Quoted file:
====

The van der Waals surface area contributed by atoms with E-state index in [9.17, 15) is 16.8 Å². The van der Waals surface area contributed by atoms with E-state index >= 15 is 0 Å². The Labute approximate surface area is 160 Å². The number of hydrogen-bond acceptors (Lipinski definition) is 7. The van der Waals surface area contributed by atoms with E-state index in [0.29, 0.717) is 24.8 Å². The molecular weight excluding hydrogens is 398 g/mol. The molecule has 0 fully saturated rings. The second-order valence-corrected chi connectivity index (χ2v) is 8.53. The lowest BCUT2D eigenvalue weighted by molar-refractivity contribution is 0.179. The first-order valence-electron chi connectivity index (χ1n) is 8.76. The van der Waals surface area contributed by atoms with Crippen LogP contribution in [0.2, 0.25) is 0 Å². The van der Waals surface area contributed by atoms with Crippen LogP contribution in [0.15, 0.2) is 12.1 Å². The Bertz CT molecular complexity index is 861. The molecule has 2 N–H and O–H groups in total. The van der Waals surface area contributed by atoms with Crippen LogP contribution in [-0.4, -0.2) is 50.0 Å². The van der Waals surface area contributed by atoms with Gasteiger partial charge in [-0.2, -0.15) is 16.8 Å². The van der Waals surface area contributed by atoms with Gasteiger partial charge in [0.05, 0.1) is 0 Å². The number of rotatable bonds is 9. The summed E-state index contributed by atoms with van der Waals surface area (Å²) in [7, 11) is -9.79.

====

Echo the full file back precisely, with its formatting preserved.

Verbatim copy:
The van der Waals surface area contributed by atoms with E-state index in [9.17, 15) is 16.8 Å². The van der Waals surface area contributed by atoms with E-state index >= 15 is 0 Å². The Labute approximate surface area is 160 Å². The number of hydrogen-bond acceptors (Lipinski definition) is 7. The van der Waals surface area contributed by atoms with E-state index in [0.29, 0.717) is 24.8 Å². The molecular weight excluding hydrogens is 398 g/mol. The molecule has 0 fully saturated rings. The second-order valence-corrected chi connectivity index (χ2v) is 8.53. The lowest BCUT2D eigenvalue weighted by molar-refractivity contribution is 0.179. The first-order valence-electron chi connectivity index (χ1n) is 8.76. The van der Waals surface area contributed by atoms with Crippen LogP contribution in [0.2, 0.25) is 0 Å². The van der Waals surface area contributed by atoms with Crippen LogP contribution in [0.15, 0.2) is 12.1 Å². The Bertz CT molecular complexity index is 861. The molecule has 2 N–H and O–H groups in total. The van der Waals surface area contributed by atoms with Crippen LogP contribution in [-0.4, -0.2) is 50.0 Å². The van der Waals surface area contributed by atoms with Gasteiger partial charge in [-0.2, -0.15) is 16.8 Å². The van der Waals surface area contributed by atoms with Gasteiger partial charge in [0.05, 0.1) is 0 Å². The number of rotatable bonds is 9. The summed E-state index contributed by atoms with van der Waals surface area (Å²) in [7, 11) is -9.79.